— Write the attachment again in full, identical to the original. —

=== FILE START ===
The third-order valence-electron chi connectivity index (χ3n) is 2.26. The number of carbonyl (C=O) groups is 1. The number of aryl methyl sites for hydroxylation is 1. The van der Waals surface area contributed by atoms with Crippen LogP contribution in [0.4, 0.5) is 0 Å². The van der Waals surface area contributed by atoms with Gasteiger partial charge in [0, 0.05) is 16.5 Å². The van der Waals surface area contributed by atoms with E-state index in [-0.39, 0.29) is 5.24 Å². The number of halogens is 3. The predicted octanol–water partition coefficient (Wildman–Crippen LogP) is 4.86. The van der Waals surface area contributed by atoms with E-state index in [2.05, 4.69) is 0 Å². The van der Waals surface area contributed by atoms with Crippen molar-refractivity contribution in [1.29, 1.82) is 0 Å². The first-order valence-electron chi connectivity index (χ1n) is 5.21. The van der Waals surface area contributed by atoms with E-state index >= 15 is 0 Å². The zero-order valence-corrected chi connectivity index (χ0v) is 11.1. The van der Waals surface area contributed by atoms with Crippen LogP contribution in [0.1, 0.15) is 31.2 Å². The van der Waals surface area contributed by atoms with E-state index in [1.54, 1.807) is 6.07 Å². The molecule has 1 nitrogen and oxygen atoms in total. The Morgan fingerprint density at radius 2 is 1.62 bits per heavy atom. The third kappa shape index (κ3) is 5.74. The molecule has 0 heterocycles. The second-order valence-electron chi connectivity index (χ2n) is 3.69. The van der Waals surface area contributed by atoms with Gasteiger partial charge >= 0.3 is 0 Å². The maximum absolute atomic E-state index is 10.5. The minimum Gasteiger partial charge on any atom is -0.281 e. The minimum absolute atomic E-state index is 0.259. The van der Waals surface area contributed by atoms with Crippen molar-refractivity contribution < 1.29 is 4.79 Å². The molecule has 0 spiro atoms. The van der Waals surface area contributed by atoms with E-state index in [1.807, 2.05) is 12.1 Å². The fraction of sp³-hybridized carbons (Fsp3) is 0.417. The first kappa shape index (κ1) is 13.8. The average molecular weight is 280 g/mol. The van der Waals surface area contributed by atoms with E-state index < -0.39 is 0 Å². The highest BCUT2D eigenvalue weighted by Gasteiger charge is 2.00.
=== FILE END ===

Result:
The third-order valence-electron chi connectivity index (χ3n) is 2.26. The number of carbonyl (C=O) groups is 1. The number of aryl methyl sites for hydroxylation is 1. The van der Waals surface area contributed by atoms with Crippen LogP contribution in [0.4, 0.5) is 0 Å². The van der Waals surface area contributed by atoms with Gasteiger partial charge in [0, 0.05) is 16.5 Å². The van der Waals surface area contributed by atoms with E-state index in [-0.39, 0.29) is 5.24 Å². The number of halogens is 3. The predicted octanol–water partition coefficient (Wildman–Crippen LogP) is 4.86. The van der Waals surface area contributed by atoms with E-state index in [2.05, 4.69) is 0 Å². The van der Waals surface area contributed by atoms with Crippen molar-refractivity contribution in [1.29, 1.82) is 0 Å². The first-order valence-electron chi connectivity index (χ1n) is 5.21. The van der Waals surface area contributed by atoms with E-state index >= 15 is 0 Å². The zero-order valence-corrected chi connectivity index (χ0v) is 11.1. The van der Waals surface area contributed by atoms with Crippen LogP contribution in [0.1, 0.15) is 31.2 Å². The van der Waals surface area contributed by atoms with E-state index in [1.54, 1.807) is 6.07 Å². The molecule has 1 nitrogen and oxygen atoms in total. The Morgan fingerprint density at radius 2 is 1.62 bits per heavy atom. The third kappa shape index (κ3) is 5.74. The molecule has 0 heterocycles. The second-order valence-electron chi connectivity index (χ2n) is 3.69. The van der Waals surface area contributed by atoms with Gasteiger partial charge >= 0.3 is 0 Å². The maximum absolute atomic E-state index is 10.5. The minimum Gasteiger partial charge on any atom is -0.281 e. The minimum absolute atomic E-state index is 0.259. The van der Waals surface area contributed by atoms with Crippen molar-refractivity contribution < 1.29 is 4.79 Å². The molecule has 0 spiro atoms. The van der Waals surface area contributed by atoms with E-state index in [1.807, 2.05) is 12.1 Å². The fraction of sp³-hybridized carbons (Fsp3) is 0.417. The first kappa shape index (κ1) is 13.8. The average molecular weight is 280 g/mol. The van der Waals surface area contributed by atoms with E-state index < -0.39 is 0 Å². The highest BCUT2D eigenvalue weighted by Gasteiger charge is 2.00.